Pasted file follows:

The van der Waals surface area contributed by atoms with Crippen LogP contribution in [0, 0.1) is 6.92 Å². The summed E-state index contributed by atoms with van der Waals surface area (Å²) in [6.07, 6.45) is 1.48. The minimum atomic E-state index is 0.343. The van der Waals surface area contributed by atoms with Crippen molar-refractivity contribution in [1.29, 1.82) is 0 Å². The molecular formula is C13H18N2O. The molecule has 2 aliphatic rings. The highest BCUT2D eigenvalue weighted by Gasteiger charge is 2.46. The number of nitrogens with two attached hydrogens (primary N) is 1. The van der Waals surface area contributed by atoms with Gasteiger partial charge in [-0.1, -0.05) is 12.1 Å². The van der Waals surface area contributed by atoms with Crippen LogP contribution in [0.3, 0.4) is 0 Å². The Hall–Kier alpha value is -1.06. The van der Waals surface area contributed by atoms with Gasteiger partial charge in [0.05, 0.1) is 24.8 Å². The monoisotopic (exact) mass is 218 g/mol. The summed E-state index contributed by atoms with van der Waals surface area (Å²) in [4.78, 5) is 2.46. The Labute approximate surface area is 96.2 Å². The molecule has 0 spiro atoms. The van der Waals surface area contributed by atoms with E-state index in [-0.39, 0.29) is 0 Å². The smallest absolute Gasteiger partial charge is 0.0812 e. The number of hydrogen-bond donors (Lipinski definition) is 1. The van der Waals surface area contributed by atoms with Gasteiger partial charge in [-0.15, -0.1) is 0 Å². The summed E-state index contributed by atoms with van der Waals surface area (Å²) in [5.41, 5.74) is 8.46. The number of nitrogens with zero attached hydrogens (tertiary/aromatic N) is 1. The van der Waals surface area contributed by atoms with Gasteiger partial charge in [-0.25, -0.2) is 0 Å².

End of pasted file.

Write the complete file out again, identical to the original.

The van der Waals surface area contributed by atoms with Crippen LogP contribution in [0, 0.1) is 6.92 Å². The summed E-state index contributed by atoms with van der Waals surface area (Å²) in [6.07, 6.45) is 1.48. The minimum atomic E-state index is 0.343. The van der Waals surface area contributed by atoms with Crippen molar-refractivity contribution in [1.29, 1.82) is 0 Å². The molecular formula is C13H18N2O. The molecule has 2 aliphatic rings. The highest BCUT2D eigenvalue weighted by Gasteiger charge is 2.46. The number of nitrogens with two attached hydrogens (primary N) is 1. The van der Waals surface area contributed by atoms with Gasteiger partial charge in [-0.1, -0.05) is 12.1 Å². The van der Waals surface area contributed by atoms with Crippen LogP contribution in [0.3, 0.4) is 0 Å². The Hall–Kier alpha value is -1.06. The van der Waals surface area contributed by atoms with Gasteiger partial charge in [0.05, 0.1) is 24.8 Å². The monoisotopic (exact) mass is 218 g/mol. The summed E-state index contributed by atoms with van der Waals surface area (Å²) in [4.78, 5) is 2.46. The Labute approximate surface area is 96.2 Å². The molecule has 0 spiro atoms. The van der Waals surface area contributed by atoms with E-state index in [-0.39, 0.29) is 0 Å². The smallest absolute Gasteiger partial charge is 0.0812 e. The number of hydrogen-bond donors (Lipinski definition) is 1. The van der Waals surface area contributed by atoms with Gasteiger partial charge in [-0.15, -0.1) is 0 Å². The summed E-state index contributed by atoms with van der Waals surface area (Å²) in [5.41, 5.74) is 8.46. The number of nitrogens with zero attached hydrogens (tertiary/aromatic N) is 1. The van der Waals surface area contributed by atoms with Gasteiger partial charge in [-0.25, -0.2) is 0 Å².